When you start sewing clothing, you will have to transfer the marking pattern to the fabric. After marking the darts appropriately, you should sew them as per the pattern to result in a well-fitted and shaped garment.
There are 3 ways to mark darts on fabric-Tailor’s tacks, tracing paper, and using pencil and pins.
The 3 ways to mark darts are:
- Tailor’s tacks: These are thread strands that are looped in between the pieces of fabric. This can be done by threading a needle and then pulling this needle through a piece of fabric to make a loop.
Cut these loops and snip the threads in between the fabric layers. The tailor tacks method is widely used in men’s wear or tailored blazers.
- Tracing or transfer paper: Transfer paper and trace the pattern using a tracking wheel. This will transfer the markings to the fabric.
- Pencil and pin: Insert a pin through the fabric pattern and then mark a dot using a pencil at the point by lifting. When cutting out the dual fabric layer, leave the pin that was poked into the fabric and flip it over.
Now mark on the other side too. This is how you can mark dart points on a fabric.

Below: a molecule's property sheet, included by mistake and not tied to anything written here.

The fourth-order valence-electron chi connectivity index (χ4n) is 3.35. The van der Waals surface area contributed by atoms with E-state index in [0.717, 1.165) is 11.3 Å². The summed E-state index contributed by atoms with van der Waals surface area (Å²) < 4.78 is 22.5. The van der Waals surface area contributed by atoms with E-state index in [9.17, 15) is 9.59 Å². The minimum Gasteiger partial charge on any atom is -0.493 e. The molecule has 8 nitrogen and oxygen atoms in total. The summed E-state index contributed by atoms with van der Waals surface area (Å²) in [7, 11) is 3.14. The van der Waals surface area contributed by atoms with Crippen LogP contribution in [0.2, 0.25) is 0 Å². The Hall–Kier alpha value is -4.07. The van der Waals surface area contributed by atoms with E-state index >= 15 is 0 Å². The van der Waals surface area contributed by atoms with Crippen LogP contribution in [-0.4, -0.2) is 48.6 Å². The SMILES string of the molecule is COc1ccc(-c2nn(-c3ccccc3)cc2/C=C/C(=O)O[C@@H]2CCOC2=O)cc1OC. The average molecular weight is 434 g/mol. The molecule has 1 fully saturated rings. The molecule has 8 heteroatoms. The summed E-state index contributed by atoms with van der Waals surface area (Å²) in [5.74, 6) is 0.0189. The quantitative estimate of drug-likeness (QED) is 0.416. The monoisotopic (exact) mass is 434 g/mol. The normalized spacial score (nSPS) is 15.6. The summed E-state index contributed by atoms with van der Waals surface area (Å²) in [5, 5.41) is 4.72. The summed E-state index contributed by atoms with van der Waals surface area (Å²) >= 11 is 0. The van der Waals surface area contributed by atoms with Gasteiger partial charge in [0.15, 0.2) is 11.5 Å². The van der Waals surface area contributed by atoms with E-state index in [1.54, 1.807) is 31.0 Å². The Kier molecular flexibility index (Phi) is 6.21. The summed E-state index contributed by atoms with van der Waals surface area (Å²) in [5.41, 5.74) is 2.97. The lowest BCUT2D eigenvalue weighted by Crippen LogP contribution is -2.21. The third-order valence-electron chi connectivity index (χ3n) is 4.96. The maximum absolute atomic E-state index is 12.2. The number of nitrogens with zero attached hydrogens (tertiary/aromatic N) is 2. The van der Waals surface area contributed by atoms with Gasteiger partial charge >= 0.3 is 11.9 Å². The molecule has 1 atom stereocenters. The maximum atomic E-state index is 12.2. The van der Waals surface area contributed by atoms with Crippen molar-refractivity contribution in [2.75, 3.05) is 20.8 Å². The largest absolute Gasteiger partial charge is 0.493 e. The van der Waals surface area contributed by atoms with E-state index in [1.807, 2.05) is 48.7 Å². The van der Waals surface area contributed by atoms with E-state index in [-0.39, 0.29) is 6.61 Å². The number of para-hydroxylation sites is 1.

When working on sewing patterns for blouses or dresses, you will most likely use tracing or transfer paper or pencil and pin method. It is easy to mark on the garment accurately. Make sure to use erasable tools to mark fabric for sewing, it will help you to remove the marking without damaging the fabric surface.
How long should darts be?
Every sewing pattern indicates the specific width and length of the dart depending on the style and fabrication. Not all darts look the same or have the same length, based on the location and placement the darts are generally different lengths.
- Front bodice darts: Darts should end 1¼” to 1½” from high point of the apex.
- Back bodice waistline darts: These darts should point towards the shoulder blade and usually never higher than the front bust line at a depth of 1¼” deep at the waistline.